Corollary 3.5 Let H 1 and H 2 be two real Hilbert spaces. : = { 1 , 2 , , k } denotes a finite index set. For any i , f i : H 1 × H 1 R is a bi-function with i = 1 k EP ( f i ) . Let A : H 1 H 2 be a bounded linear operator with the adjoint B and g : H 2 × H 2 R a bi-function with EP ( g ) . Let C 1 = H 1 and { x n } and { u n i } ( i ) be sequences generated by
{ x 1 H 1 , f i ( u n i , y ) + 1 r n y u n i , u n i x n 0 , y H 1 , i , τ n = u n 1 + + u n k k , g ( w n , z ) + 1 r n z w n , w n A τ n 0 , z H 2 , y n = τ n + μ B ( w n A τ n ) , C n + 1 = { v C n : y n v τ n v x n v } , x n + 1 = P C n + 1 ( x 1 ) , n N ,
(3.31)

where { r n } ( 0 , + ) with lim inf n r n > 0 , μ ( 0 , 1 B 2 ) is a constant. Suppose that Ω = { p i = 1 k EP ( f i ) : A p EP ( g ) } . Then the sequences { x n } and { u n i } ( i ) converge strongly to an element p Ω , while { w n } converges strongly to A x EP ( g ) .

Corollary 3.6 Let H 1 and H 2 be two real Hilbert spaces. f : H 1 × H 1 R is a bi-function with EP ( f ) . Let A : H 1 H 2 be a bounded linear operator with the adjoint B and g : H 2 × H 2 R a bi-function with EP ( g ) . Let C 1 = H 1 and { x n } and { u n } be sequences generated by
{ x 1 H 1 , f ( u n , y ) + 1 r n y u n , u n x n 0 , y H 1 , g ( w n , z ) + 1 r n z w n , w n A u n 0 , z H 2 , y n = u n + μ B ( w n A u n ) , C n + 1 = { v C n : y n v u n v x n v } , x n + 1 = P C n + 1 ( x 1 ) , n N ,
(3.32)

where { r n } ( 0 , + ) with lim inf n r n > 0 , μ ( 0 , 1 B 2 ) is a constant. Suppose that Ω = { p EP ( f ) : A p EP ( g ) } . Then the sequences { x n } and { u n } converge strongly to an element x Ω , while { w n } converges strongly to A x EP ( g ) .

Remark 3.1 Since Example 1.1 and Example 1.2 satisfy the conditions of Corollary 3.1 and Corollary 3.2, the SEPs in Example 1.1 and Example 1.2 can be solved by the algorithm (3.16) and (3.28).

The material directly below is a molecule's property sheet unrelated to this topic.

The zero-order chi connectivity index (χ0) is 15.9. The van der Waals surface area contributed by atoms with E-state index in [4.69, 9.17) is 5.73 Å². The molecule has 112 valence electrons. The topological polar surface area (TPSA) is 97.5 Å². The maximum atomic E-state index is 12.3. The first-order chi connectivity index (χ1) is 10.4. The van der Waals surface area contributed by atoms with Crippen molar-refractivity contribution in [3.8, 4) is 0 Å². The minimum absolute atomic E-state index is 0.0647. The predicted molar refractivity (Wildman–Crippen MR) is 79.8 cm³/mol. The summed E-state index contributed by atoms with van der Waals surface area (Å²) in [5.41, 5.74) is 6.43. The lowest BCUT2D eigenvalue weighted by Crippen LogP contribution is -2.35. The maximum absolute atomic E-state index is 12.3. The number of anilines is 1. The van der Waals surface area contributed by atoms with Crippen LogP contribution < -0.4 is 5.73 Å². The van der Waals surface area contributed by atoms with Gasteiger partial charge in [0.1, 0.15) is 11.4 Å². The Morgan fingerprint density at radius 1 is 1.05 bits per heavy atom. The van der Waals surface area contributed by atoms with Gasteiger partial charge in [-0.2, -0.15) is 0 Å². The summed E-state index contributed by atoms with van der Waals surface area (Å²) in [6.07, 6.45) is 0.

Remark 3.2 The results of this paper provide some solution algorithms for some SEPs; however, there are still some SEPs which cannot be solved by the results of this paper. The following examples belong to the case.

Example 3.1 Let H 2 = R and H 1 = R 2 with the norm z = ( x 2 + y 2 ) 1 2 for some z = ( x , y ) R 2 . K : = [ 1 , + ) and C : = { z = ( x , y ) R 2 | y x 1 } . Define a bi-function f ( w , z ) = x 1 + y 1 + y 2 x 2 , where w = ( x 1 , y 1 ) , z = ( x 2 , y 2 ) C , then f is a bi-function from C × C into R with EP ( f ) = { w = ( x , y ) | y x 1 , x + y 1 } . For each z = ( x , y ) H 1 , let A z = y x , then A is a bounded linear operator from H 1 into H 2 . Now define another bi-function g as follows: g ( u , v ) = v u for all u , v K . Then g is a bi-function from K × K into R with EP ( g ) = { 1 } .

Clearly, when p = ( x , y ) EP ( f ) with y x = 1 and x + y 1 , we have A p = 1 EP ( g ) . So Γ = { p EP ( f ) : A p EP ( g ) } . However, because the bi-function f does not satisfy the conditions (A1)-(A4), the SEP in this example cannot be solved by Corollary 3.1 or Corollary 3.2.

Example 3.2 Let H 1 , H 2 , A and B be the same as Example 2.2. Let C : = { α = ( a 1 , a 2 ) H 1 | a 2 a 1 1 } and K : = { γ = ( c 1 , c 2 , c 3 ) H 2 | γ 2 } . Define a bi-function f ( α , β ) = ( b 2 b 1 ) 2 ( a 1 + a 2 ) 2 , where α = ( a 1 , a 2 ) , β = ( b 1 , b 2 ) C , then f is a bi-function from C × C into R with EP ( f ) = { p = ( p 1 , p 2 ) | p 2 p 1 1 p 1 + p 2 1 } . Define another bi-function g ( γ , η ) = c 2 2 + c 3 2 ( c 1 2 + d 1 2 + d 2 2 + d 3 2 ) , where γ = ( c 1 , c 2 , c 3 ) , η = ( d 1 , d 2 , d 3 ) K , then EP ( g ) = { u = ( 0 , u 2 , u 3 ) K | u 2 2 + u 3 2 = 2 } .

Clearly, when p = ( 1 , 0 ) EP ( f ) , we have A p = ( 0 , 1 , 1 ) EP ( g ) . So Γ = { p EP ( f ) : A p EP ( g ) } . However, since all f and g do not satisfy the conditions (A1)-(A4), we cannot use the results obtained in this paper to solve the SEP in this example.

4 Conclusion

There are still many SEPs which do not satisfy the conditions (A1)-(A4), so we need to develop some new methods to solve these problems in the future.

Declarations

Acknowledgement

The author was supported by the Natural Science Foundation of Yunnan Province (2010ZC152).

Authors’ Affiliations

(1)
Department of Mathematics, Honghe University